Miriam Lay, a nine-year resident of South Daytona, said the birds are regular visitors to the Harbourside Village Community neighborhood, but they usually stay for only a few weeks in December, WKMG-TV, Orlando, Fla., reported Tuesday.
However, Lay and her neighbors said the birds are staying much longer this season.
"They just seem to be lingering on and on and on and won't go away," she said.
Lay estimated as many as 100 of the large birds are living near her home and have caused hundreds of dollars of damage to her pool cover, which her insurance company will not repair.
Lay said the birds have filled her pool with droppings and made her afraid to allow her dog, Boots, to go outside.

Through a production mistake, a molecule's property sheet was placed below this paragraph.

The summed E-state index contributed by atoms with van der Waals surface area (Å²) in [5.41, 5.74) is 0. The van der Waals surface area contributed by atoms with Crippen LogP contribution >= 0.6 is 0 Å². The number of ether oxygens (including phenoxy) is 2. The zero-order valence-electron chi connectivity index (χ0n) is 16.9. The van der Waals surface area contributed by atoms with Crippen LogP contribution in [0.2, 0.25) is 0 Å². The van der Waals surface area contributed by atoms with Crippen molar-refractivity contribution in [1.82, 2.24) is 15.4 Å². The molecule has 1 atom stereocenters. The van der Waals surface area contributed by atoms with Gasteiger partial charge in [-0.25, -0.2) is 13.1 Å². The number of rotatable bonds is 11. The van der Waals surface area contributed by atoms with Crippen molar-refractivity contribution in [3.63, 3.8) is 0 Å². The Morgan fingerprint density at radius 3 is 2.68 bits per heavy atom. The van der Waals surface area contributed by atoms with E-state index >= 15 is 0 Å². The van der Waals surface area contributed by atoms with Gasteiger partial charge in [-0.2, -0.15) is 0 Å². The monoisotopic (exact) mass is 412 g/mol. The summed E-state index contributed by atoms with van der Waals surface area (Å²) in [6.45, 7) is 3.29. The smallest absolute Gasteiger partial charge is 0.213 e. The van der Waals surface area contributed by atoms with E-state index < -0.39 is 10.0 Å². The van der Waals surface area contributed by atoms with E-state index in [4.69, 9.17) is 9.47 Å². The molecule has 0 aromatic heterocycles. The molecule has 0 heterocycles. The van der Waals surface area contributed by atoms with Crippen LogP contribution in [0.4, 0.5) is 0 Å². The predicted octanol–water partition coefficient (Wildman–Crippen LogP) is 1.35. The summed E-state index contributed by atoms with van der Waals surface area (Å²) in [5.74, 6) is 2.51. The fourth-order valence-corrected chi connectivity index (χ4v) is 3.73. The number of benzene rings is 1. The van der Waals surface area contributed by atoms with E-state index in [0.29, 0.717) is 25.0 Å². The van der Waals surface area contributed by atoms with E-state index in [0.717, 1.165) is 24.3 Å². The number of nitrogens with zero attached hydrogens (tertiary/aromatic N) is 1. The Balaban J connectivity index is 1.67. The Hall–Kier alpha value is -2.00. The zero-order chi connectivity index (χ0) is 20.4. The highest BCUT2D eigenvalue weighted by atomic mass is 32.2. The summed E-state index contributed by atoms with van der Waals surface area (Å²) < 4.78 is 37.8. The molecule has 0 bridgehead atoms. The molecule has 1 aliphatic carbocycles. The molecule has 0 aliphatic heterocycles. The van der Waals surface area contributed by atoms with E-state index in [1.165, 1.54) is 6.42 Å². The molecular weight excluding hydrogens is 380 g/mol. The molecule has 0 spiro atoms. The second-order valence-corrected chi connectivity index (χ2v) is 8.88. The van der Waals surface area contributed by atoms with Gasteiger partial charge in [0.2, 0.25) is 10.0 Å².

"She's a fat dog, but not a large dog. I don't know if as long as the [bird's] nails are if they would attack," Lay said.
Vultures are a protected species, making it illegal for residents to kill, trap or relocate them.
Lay said she feels like she is out of options.
"I'm not going to do anything until the vultures are gone for the year because I think it would be useless," she said.
Wildlife experts said the vultures might be outstaying their welcome this year because of the unusually cold temperatures in northern states.